ecancermedicalscience

Research

Survivor and parent engagement in childhood cancer treatment in Iran

19 Apr 2021
Shirin Ahmadnia, Atena Kamel Ghalibaf, Saba Kamkar, Zahra Mohamadzadeh, Mithra Ghalibafian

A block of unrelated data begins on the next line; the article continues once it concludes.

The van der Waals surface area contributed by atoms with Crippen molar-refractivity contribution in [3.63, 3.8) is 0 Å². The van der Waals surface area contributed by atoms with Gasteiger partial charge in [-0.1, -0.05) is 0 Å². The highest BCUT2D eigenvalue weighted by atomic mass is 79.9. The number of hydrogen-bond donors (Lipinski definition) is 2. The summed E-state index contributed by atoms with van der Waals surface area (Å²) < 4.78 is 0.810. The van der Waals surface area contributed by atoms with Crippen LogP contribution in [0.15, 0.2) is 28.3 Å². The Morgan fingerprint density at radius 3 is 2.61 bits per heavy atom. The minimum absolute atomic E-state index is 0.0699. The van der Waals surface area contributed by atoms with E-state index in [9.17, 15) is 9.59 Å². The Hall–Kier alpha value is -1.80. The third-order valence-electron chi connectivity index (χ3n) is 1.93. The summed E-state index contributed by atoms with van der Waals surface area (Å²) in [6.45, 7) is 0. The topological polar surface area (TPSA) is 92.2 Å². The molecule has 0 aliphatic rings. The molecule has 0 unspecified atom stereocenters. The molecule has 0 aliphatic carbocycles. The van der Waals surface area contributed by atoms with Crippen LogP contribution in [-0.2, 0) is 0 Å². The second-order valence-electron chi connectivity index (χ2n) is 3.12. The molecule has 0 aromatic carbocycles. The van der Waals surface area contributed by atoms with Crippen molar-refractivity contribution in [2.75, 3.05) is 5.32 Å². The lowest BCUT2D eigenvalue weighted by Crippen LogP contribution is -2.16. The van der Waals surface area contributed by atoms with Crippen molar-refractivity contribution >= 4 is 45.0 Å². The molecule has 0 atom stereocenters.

In Iran (with a population of 83 million), 19,973 children were diagnosed with cancer from 2009 to 2019 (MAHAK Charity). This study was part of the International Society of Paediatric Oncology, Paediatric Oncology in Developing Countries Committee, ‘Patient, Family and Stakeholder Engagement Task Force’ engagement study in ten low- and middle-income countries in 2019. We documented childhood cancer survivors and parents’ experiences and quality of engagement, including perceptions and expectations, during their cancer treatment journey in Iran. Fourteen in-depth interviews and three focus group discussions were conducted by three Iranian qualitative researchers with 29 participants: recent adolescent/young adult survivors (12–20 years), long-term survivors (21–30 years) and parents [36–61 years (six mothers and four fathers)] from diverse socio-economic and ethnic backgrounds. Data were recorded, transcribed and analysed, and then translated from Farsi into English. Participants’ expectations included inter alia improved communication and information flow among the key stakeholders including doctors, nurses, parents and patients. A need for improved patterns of doctor–patient relationships and communication, more effective psychosocial support and the importance of peer support groups (for survivors and parents) were reported. Participants identified areas of satisfaction and dissatisfaction regarding their actual engagement and decision-making. The dominance of a medical-only approach instead of multidisciplinary approach in care, the shortage of psychosocial support, the lack of an integrated system for providing information and delivering a package of printed material about the treatment journey and the absence of patient navigator in childhood cancer care systems were among obstacles for successful engagement of patients and parents throughout their cancer journey.

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